$1 Billion for a Nuclear Bomb Tail
The U.S. Air Force plans to spend more than $1 billion on developing a guided tailkit to increase the accuracy of the B61 nuclear bomb.
The cost is detailed (to some extent) in the Air Force’s budget request for FY2014, which shows development and engineering through FY2014 and full-scaled production starting in FY2015.
The annual costs increase by nearly 200 percent from $67.9 million in FY2014 to more than $200 million in FY2015. The high cost level will be retained for three years until the project decreases after production ceases in FY2018. Some additional funding is needed after that to complete the integration and certification on (see graph).
Production of the guided tailkit is intended to match completion of the first new B61-12 bomb in 2019, a program that is estimated to cost more than $10 billion. Although the number is a secret, it is thought that the U.S. plans to produce roughly 400 B61-12s.
The expensive guided tailkit is needed, advocates claim, to make it possible to use the 50-kiloton nuclear explosive package from the tactical B61-4 bomb in the new B61-12 against targets that today require the 360-kiloton strategic B61-7 bomb. By increasing accuracy, the B61-12 becomes more useable because it significantly reduces the amount of radioactive fallout created in an attack.
Once deployed in Europe, the B61-12 will also be able to hold at risk targets that the B61-3 and B61-4 bombs currently deployed in Belgium, Germany, Italy, Netherlands, and Turkey cannot target.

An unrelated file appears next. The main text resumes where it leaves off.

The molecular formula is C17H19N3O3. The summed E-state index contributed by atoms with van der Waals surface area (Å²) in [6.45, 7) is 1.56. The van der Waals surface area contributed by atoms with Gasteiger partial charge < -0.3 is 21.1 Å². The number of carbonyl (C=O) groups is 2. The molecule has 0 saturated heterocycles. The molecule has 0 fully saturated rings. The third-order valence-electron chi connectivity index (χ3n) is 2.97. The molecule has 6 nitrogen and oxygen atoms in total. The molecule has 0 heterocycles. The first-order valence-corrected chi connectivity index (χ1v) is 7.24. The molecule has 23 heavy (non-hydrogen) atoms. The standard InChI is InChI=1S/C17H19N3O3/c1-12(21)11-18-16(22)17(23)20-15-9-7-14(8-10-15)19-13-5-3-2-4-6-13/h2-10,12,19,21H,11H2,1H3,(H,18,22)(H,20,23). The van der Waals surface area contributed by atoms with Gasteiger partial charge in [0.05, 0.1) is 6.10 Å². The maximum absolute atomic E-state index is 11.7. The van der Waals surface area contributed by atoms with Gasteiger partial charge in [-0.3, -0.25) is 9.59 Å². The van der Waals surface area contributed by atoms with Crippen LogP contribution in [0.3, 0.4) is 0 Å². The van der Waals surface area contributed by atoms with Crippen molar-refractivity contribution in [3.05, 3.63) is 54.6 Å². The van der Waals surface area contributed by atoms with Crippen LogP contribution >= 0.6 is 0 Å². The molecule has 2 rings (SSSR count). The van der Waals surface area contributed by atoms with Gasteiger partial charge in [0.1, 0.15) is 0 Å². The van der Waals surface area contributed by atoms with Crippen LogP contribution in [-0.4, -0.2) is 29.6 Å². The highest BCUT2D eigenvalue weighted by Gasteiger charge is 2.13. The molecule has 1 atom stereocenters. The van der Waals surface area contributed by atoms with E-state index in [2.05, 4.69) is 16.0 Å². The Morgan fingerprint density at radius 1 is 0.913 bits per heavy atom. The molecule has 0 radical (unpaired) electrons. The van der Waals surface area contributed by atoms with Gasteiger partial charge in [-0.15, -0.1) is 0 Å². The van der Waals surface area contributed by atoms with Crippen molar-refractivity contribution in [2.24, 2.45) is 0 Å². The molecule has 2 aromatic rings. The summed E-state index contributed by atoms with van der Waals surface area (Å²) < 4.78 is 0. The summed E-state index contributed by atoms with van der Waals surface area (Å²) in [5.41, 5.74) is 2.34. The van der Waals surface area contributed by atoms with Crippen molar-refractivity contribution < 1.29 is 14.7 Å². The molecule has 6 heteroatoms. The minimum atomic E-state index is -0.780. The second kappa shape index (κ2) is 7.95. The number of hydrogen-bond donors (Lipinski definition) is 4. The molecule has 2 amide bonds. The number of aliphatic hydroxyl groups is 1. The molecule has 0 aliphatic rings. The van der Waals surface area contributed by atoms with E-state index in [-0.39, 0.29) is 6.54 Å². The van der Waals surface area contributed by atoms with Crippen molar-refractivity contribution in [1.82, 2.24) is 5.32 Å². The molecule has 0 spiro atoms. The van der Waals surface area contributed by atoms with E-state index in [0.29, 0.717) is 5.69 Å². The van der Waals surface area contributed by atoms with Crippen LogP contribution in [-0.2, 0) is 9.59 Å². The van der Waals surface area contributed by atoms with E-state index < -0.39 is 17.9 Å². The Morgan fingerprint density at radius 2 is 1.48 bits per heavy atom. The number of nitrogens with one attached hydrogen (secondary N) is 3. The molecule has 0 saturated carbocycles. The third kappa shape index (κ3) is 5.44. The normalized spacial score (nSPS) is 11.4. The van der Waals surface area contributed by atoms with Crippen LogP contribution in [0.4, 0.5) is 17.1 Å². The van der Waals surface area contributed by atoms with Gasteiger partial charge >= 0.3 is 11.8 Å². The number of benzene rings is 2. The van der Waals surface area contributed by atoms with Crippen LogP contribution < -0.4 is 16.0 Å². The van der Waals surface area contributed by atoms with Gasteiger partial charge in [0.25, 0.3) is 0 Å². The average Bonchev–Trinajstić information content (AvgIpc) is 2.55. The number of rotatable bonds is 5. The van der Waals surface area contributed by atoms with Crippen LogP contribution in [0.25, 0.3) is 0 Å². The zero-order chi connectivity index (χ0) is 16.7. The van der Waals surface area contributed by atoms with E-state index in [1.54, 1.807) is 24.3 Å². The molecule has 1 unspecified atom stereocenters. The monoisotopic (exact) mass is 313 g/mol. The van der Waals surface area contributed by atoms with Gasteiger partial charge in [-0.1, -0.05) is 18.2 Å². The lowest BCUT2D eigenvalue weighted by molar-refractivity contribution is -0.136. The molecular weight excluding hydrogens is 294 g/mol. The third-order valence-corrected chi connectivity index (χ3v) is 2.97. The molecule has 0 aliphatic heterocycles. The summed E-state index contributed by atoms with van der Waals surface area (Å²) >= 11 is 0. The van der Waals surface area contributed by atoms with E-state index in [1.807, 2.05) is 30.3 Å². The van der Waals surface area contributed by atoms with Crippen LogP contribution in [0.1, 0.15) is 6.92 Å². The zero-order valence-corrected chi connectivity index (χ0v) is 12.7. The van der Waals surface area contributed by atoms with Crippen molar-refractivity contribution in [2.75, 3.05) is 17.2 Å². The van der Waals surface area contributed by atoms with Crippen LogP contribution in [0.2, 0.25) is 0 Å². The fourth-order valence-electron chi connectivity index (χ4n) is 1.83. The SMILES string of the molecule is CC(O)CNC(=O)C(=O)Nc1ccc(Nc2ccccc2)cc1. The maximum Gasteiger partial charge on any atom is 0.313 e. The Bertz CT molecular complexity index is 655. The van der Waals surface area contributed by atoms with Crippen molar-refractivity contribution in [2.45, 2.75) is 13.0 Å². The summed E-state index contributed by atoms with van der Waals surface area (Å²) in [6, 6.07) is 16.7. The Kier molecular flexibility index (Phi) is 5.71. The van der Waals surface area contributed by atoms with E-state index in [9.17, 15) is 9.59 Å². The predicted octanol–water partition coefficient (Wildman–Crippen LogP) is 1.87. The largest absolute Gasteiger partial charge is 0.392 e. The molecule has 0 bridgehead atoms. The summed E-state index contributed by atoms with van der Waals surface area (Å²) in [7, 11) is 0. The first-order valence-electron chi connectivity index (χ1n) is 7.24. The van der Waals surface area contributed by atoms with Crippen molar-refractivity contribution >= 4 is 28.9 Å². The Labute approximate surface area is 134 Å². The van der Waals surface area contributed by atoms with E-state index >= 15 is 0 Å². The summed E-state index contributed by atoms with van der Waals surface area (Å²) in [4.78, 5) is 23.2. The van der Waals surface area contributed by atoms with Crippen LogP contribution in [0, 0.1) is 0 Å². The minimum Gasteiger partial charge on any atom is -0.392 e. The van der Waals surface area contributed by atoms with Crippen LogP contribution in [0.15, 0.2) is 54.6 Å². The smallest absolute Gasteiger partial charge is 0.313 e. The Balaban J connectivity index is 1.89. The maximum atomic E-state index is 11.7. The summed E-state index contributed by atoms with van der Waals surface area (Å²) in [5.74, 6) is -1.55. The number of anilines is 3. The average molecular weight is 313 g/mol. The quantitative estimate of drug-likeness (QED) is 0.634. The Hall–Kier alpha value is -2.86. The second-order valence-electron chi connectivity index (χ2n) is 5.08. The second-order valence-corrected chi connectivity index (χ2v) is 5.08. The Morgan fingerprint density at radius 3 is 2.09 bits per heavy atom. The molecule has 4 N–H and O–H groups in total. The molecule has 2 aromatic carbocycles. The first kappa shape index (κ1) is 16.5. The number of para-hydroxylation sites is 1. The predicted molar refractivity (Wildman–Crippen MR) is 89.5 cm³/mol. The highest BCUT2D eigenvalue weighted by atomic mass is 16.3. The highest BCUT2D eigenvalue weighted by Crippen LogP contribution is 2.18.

The B61-12 program will maintain compatibility on all five current B61-capable aircraft (B-2A, B-52H, F-16, F-15E and PA 200). In 2015, integration, design and testing will begin on the new stealthy F-35A Joint Strike Fighter. The Air Force budget request shows that B61-12 integration is scheduled for Block 4A and Block 4B aircraft in 2015-2021 with full operational capability in 2022 – three years after the first B61-12 is scheduled to be delivered (see table).
The combination of the new and more accurate guided B61-12 on the stealthy F-35A will significantly increase the capability of the U.S. non-strategic nuclear posture in Europe. This development is out of tune with U.S. and NATO pledges to reduce the role and reliance on nuclear weapons, and will make it a lot easier for hardliners in the Russian military to reject reductions of Russia’s larger inventory of non-strategic nuclear weapons.
This publication was made possible by a grant from the Ploughshares Fund. The statements made and views expressed are solely the responsibility of the author.
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